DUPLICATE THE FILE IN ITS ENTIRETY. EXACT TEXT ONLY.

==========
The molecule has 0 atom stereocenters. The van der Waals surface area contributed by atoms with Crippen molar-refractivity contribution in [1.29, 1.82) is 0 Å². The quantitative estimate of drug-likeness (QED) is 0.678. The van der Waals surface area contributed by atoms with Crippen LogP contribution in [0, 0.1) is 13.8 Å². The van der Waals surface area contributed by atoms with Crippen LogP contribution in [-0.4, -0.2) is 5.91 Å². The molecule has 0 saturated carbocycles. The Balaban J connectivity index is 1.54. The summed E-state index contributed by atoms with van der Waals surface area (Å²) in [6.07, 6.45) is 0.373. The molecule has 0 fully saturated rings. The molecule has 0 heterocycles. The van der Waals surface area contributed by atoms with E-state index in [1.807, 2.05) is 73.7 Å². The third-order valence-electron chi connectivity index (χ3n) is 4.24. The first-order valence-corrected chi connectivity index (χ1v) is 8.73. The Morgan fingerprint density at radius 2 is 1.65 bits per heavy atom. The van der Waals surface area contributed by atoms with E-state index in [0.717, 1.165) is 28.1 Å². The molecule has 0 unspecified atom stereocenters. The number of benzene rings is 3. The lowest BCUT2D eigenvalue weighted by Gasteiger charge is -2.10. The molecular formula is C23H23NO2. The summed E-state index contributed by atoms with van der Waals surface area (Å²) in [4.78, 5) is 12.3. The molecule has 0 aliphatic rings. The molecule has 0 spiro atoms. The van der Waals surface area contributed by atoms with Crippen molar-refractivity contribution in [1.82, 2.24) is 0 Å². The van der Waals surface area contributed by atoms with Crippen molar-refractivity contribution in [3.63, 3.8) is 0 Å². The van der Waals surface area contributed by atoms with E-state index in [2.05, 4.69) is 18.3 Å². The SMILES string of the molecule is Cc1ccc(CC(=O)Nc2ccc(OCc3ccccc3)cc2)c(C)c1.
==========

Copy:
The molecule has 0 atom stereocenters. The van der Waals surface area contributed by atoms with Crippen molar-refractivity contribution in [1.29, 1.82) is 0 Å². The quantitative estimate of drug-likeness (QED) is 0.678. The van der Waals surface area contributed by atoms with Crippen LogP contribution in [0, 0.1) is 13.8 Å². The van der Waals surface area contributed by atoms with Crippen LogP contribution in [-0.4, -0.2) is 5.91 Å². The molecule has 0 saturated carbocycles. The Balaban J connectivity index is 1.54. The summed E-state index contributed by atoms with van der Waals surface area (Å²) in [6.07, 6.45) is 0.373. The molecule has 0 fully saturated rings. The molecule has 0 heterocycles. The van der Waals surface area contributed by atoms with E-state index in [1.807, 2.05) is 73.7 Å². The third-order valence-electron chi connectivity index (χ3n) is 4.24. The first-order valence-corrected chi connectivity index (χ1v) is 8.73. The Morgan fingerprint density at radius 2 is 1.65 bits per heavy atom. The van der Waals surface area contributed by atoms with E-state index in [0.717, 1.165) is 28.1 Å². The molecule has 0 unspecified atom stereocenters. The number of benzene rings is 3. The lowest BCUT2D eigenvalue weighted by Gasteiger charge is -2.10. The molecular formula is C23H23NO2. The summed E-state index contributed by atoms with van der Waals surface area (Å²) in [4.78, 5) is 12.3. The molecule has 0 aliphatic rings. The molecule has 0 spiro atoms. The van der Waals surface area contributed by atoms with Crippen molar-refractivity contribution in [1.82, 2.24) is 0 Å². The van der Waals surface area contributed by atoms with Crippen molar-refractivity contribution in [3.63, 3.8) is 0 Å². The van der Waals surface area contributed by atoms with E-state index in [2.05, 4.69) is 18.3 Å². The SMILES string of the molecule is Cc1ccc(CC(=O)Nc2ccc(OCc3ccccc3)cc2)c(C)c1.